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Vinyl Word – The Smugglers

The Smugglers – In The Hall Of Fame (30th Anniversary Edition)

Lavasocks Records (originally released on compact disc in 1993 by Popllama Records)
13 out of 13 stars

By Tom Smith
Contributing Writer

Since my career working in record stores started in 1984 and is still going strong, I’ve worked and lived through a dark period of time where certain albums were released only on compact disc.

With the vinyl resurgence of the last thirteen to fifteen years, music fans have been fortunate to see many of these lost treasures finally released on vinyl.

Unfortunately, not everything that missed being released on vinyl has seen that error rectified. There are a plethora of reasons why certain lost artifacts of the ’90s have not been unearthed in record form.

Sometimes record labels are unwilling, uninterested or financially incapable of reissuing certain albums. Sometimes the record label may simply not exist anymore and ownership of the recordings may be in limbo. Sometimes these recordings see the light of day because of adventurous independent record labels that go on crusades to make this happen.

These labels act like a music Indiana Jones and go out of their way to bring us these music antiquities.

The album I’m reviewing today is one of these lost treasures, and I’m not talking about the Chachapoyan fertility idol. No, this record is more like the lost Ark of the Covenant.

Yup, I said that and I mean it because this album is that darn great, and, more importantly, this album is a key element in the catalogue of a band who, in my opinion, is one of the greatest rock and roll bands of all time — Canadian, American or otherwise.

This is the band that forced me to get a passport for the very first time in my life so I could fly to Vancouver, BC to see their first show in thirteen years at the historic Commodore Ballroom.

Speaking of history, that show would also be the last ever show by the late, great Muffs.

The Smugglers routinely made Green Bay a touring stop in the ’90s and played the Concert Cafe four times.

This album opens up with “Rock and Roll Was Never This Fun,” which is a rousing rock number that I put up with “Louie Louie” by the Kingsmen, “Boss Hoss” by The Sonics and “Sooprize Package For Mr Mineo” by Supercharger.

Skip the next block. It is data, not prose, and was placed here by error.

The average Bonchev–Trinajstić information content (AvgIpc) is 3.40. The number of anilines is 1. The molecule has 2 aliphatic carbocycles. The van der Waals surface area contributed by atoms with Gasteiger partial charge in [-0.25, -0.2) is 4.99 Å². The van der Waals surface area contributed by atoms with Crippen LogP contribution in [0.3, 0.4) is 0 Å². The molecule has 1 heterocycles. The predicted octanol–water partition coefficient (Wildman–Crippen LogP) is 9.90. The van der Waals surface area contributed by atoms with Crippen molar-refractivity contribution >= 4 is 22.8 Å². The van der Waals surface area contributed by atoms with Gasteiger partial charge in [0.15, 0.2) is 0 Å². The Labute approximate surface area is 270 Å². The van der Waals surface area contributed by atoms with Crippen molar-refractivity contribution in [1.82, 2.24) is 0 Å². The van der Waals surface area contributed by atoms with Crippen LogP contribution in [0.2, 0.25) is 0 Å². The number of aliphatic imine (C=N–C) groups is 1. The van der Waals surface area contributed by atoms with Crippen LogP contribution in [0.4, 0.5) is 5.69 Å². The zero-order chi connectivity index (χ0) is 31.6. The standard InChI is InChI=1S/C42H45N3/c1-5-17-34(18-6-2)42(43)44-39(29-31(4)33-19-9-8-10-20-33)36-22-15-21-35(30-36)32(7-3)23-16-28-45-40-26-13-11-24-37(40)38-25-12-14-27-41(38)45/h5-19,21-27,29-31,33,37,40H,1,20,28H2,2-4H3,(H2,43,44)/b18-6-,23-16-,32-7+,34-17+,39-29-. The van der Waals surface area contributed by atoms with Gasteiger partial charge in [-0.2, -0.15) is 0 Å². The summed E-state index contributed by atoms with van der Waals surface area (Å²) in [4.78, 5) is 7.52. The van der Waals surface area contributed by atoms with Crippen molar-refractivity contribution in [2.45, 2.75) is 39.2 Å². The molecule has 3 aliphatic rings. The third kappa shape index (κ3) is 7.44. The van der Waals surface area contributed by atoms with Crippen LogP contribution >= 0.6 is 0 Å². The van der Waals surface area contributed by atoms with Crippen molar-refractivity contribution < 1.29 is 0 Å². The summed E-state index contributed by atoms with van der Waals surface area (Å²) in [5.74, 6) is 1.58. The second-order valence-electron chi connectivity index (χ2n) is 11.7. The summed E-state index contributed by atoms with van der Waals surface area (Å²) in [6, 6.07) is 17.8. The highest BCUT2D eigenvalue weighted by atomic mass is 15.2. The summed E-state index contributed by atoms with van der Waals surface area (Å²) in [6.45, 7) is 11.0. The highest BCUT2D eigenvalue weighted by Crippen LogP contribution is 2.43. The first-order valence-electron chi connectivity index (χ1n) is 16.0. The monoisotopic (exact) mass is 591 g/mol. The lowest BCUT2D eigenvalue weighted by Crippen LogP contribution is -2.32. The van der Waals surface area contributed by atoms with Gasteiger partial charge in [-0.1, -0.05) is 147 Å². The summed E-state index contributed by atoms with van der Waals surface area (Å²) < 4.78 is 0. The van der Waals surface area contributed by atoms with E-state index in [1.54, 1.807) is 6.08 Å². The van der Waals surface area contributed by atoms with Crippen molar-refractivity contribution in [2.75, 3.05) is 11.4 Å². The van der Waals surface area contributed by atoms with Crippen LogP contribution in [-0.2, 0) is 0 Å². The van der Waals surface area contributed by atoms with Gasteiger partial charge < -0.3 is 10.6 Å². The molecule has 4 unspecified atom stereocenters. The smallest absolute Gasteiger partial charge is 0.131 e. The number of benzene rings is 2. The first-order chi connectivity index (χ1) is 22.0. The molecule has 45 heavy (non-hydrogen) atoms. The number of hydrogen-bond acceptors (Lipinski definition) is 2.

Other songs on this album that really get my toes tapping are “Alan Thicke,” “Fun In the USA,” “Your Mom’s the Devil,” “Vancouver, BC,” “Shakedown!,” “For My Lover,” “Canadian Ambassadors,” and “Calgarians Don’t Dance.”

All the songs on this album were recorded at the late, great Egg Studios in Seattle, Washington between 1990 and 1993.

The album was produced by David Carswell (who also plays guitar and sings in the Smugglers) and Conrad Uno, who owned and ran Egg Studios.

It is also noteworthy to mention that the original cover design of the album is by the one and only Neko Case.

If this review has interested you in the history of the Smugglers, I highly recommend picking up singer of the Smugglers Grant Lawrence’s fascinating book about the Smugglers called ‘Dirty Windshields-The Best and Worst of the Smugglers Tour Diaries,’ which mentions them playing and staying in Green Bay.

The Green Bay UFO Museum Gift Shop and Records 2248 Univerisity Ave. immediately sold out of our first batch of this album, but don’t worry, we have more on order.

Live long, and writing rock and roll reviews was never this fun.

Tom Smith was the store manager at Green Bay’s Exclusive Company and currently works at the Green Bay UFO Museum Gift Shop and Records. He has a vast knowledge and a lifelong love of vinyl.

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